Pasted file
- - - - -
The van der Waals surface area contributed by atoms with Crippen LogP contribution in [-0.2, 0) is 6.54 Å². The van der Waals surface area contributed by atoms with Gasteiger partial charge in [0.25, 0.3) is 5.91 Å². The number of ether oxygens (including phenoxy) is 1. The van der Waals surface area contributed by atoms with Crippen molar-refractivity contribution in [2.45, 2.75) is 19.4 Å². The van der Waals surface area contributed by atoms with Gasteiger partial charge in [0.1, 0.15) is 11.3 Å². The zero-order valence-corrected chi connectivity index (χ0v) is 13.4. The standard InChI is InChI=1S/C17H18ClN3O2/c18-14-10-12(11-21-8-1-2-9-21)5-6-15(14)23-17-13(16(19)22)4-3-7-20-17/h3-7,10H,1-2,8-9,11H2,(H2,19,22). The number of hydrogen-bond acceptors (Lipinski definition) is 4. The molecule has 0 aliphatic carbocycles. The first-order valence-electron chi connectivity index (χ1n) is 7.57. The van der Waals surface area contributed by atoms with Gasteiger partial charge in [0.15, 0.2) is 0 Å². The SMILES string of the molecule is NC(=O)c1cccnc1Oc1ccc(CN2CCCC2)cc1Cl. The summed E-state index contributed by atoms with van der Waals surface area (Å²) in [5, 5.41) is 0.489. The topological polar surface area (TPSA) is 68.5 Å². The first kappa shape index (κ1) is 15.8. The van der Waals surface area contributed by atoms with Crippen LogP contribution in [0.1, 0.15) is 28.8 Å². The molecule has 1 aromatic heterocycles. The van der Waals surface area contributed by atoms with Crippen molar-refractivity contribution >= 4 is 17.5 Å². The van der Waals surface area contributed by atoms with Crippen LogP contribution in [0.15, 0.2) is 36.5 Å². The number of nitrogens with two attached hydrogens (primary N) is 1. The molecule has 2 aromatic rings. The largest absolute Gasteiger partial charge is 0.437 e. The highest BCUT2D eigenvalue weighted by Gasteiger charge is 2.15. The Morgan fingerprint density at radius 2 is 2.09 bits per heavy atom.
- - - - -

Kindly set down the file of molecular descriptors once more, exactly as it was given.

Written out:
The van der Waals surface area contributed by atoms with Crippen LogP contribution in [-0.2, 0) is 6.54 Å². The van der Waals surface area contributed by atoms with Gasteiger partial charge in [0.25, 0.3) is 5.91 Å². The number of ether oxygens (including phenoxy) is 1. The van der Waals surface area contributed by atoms with Crippen molar-refractivity contribution in [2.45, 2.75) is 19.4 Å². The van der Waals surface area contributed by atoms with Gasteiger partial charge in [0.1, 0.15) is 11.3 Å². The zero-order valence-corrected chi connectivity index (χ0v) is 13.4. The standard InChI is InChI=1S/C17H18ClN3O2/c18-14-10-12(11-21-8-1-2-9-21)5-6-15(14)23-17-13(16(19)22)4-3-7-20-17/h3-7,10H,1-2,8-9,11H2,(H2,19,22). The number of hydrogen-bond acceptors (Lipinski definition) is 4. The molecule has 0 aliphatic carbocycles. The first-order valence-electron chi connectivity index (χ1n) is 7.57. The van der Waals surface area contributed by atoms with Gasteiger partial charge in [0.15, 0.2) is 0 Å². The SMILES string of the molecule is NC(=O)c1cccnc1Oc1ccc(CN2CCCC2)cc1Cl. The summed E-state index contributed by atoms with van der Waals surface area (Å²) in [5, 5.41) is 0.489. The topological polar surface area (TPSA) is 68.5 Å². The first kappa shape index (κ1) is 15.8. The van der Waals surface area contributed by atoms with Crippen LogP contribution in [0.1, 0.15) is 28.8 Å². The molecule has 1 aromatic heterocycles. The van der Waals surface area contributed by atoms with Crippen molar-refractivity contribution >= 4 is 17.5 Å². The van der Waals surface area contributed by atoms with Crippen LogP contribution in [0.15, 0.2) is 36.5 Å². The number of nitrogens with two attached hydrogens (primary N) is 1. The molecule has 2 aromatic rings. The largest absolute Gasteiger partial charge is 0.437 e. The highest BCUT2D eigenvalue weighted by Gasteiger charge is 2.15. The Morgan fingerprint density at radius 2 is 2.09 bits per heavy atom.